Local women face Federal immigration, money laundering
and prostitution charges
By Adam Martin, Bay City News Service
February 24, 2006
SAN FRANCISCO (BCN) -- U.S. Attorney Kevin Ryan announced
today that a Federal grand jury indicted two women Feb. 16 on
immigration, money laundering and prostitution charges for allegedly
operating a San Francisco brothel.
Yon Suk Pang, 56, of San Francisco and Hyon Chu Yim, 45, of San
Leandro face 74 Federal charges each, including eight counts of
alien harboring for prostitution, another eight counts of alien
harboring for commercial advantage or financial gain, and 58 charges
of money laundering.
The two women allegedly operated a brothel known as Suk Hee Oriental
Massage at 483 Broadway St. in San Francisco, according to the
U.S. attorney's office.
The sealed indictment was opened Thursday.
Yim was arrested Wednesday at her San Leandro home, according
to the U.S. Attorney's Office. Pang was previously charged as
a co-defendant with Young Joon Yang, 37, who is thought to be
the central figure in a massive prostitution ring. Yang was charged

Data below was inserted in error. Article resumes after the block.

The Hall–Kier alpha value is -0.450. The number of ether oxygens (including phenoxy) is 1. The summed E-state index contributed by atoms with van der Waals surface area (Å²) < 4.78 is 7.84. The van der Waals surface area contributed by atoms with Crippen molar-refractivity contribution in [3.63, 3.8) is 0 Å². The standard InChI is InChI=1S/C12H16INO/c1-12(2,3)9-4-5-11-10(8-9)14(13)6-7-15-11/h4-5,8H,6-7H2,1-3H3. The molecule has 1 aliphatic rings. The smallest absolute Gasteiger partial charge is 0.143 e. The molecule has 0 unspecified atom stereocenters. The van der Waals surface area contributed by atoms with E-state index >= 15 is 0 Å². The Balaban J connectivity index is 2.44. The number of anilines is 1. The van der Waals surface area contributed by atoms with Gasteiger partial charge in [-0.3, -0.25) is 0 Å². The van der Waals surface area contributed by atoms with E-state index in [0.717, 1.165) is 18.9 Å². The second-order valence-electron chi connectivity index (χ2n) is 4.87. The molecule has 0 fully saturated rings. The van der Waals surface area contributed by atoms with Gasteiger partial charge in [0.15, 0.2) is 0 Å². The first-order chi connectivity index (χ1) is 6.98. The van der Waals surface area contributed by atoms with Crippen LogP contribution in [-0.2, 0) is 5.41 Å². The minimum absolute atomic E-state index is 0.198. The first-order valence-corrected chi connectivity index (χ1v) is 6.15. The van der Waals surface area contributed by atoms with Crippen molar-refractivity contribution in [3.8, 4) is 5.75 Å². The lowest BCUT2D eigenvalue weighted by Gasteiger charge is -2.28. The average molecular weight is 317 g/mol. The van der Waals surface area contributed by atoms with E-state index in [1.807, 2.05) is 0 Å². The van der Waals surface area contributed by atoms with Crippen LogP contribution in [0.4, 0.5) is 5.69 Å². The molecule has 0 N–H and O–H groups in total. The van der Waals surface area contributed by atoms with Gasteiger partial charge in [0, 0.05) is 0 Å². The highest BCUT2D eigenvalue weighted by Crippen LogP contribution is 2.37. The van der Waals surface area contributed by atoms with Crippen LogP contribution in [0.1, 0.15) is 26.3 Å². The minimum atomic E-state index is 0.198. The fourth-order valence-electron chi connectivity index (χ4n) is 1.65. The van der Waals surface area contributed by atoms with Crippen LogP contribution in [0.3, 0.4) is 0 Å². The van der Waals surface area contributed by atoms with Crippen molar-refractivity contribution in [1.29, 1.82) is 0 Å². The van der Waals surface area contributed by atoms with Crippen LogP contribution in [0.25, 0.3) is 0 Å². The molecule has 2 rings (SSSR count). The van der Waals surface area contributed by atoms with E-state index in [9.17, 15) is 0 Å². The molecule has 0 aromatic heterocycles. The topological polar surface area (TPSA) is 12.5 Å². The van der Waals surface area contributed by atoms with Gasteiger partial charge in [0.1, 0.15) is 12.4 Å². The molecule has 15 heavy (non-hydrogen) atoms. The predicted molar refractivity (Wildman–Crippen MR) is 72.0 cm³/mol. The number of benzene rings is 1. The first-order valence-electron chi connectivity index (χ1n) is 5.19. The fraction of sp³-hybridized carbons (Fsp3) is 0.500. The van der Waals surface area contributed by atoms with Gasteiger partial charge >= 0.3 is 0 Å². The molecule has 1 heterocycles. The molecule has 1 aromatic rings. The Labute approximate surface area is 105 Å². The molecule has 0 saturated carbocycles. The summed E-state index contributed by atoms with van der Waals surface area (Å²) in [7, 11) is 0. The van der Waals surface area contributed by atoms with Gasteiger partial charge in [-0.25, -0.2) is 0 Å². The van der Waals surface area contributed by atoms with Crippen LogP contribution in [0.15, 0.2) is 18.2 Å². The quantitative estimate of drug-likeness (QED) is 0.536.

with sex trafficking, which carries a possible life sentence.
In June 2005, federal agents raided 10 alleged brothels and massage
parlors, removing 100 Korean women from locations in San Francisco
and Emeryville. On July 1, federal prosecutors charged 29 people
in connection with those raids.
According to the grand jury indictment, "it was part of
the conspiracy that Pang and Yim employed alien females to work
as prostitutes at Suk Hee.''
Pang is accused of paying brokers to deliver the females to her,
then making those women work at Suk Hee to pay off the costs of
the trafficking fees, according to the indictment.
"It was further part of the conspiracy that Pang and Yim
housed alien female employees in a unit at 1046 Kearny St., San
Francisco, which was adjacent to Suk Hee, and which the females
reached by climbing through a window from Suk Hee,'' the indictment
states. Pang and Yim allegedly collected payments for that housing,
keeping the women's passports from them until they were out of
Yim and Pang are the latest suspects to be charged as part of
an ongoing Federal investigation known as Gilded Cage, being conducted
by the Federal Bureau of Investigation, U.S. Immigration and Customs
Enforcement, the San Francisco Police Department, the Internal
Revenue Service and the U.S. Department of State's Diplomatic
Security Service, according to the U.S. attorney's office.
The charges against Pang and Yim carry prison sentences of five
to 20 years each, as well as fines, but Macaulay said it is too
early to predict what kind of punishment the two women will ultimately
face if convicted.
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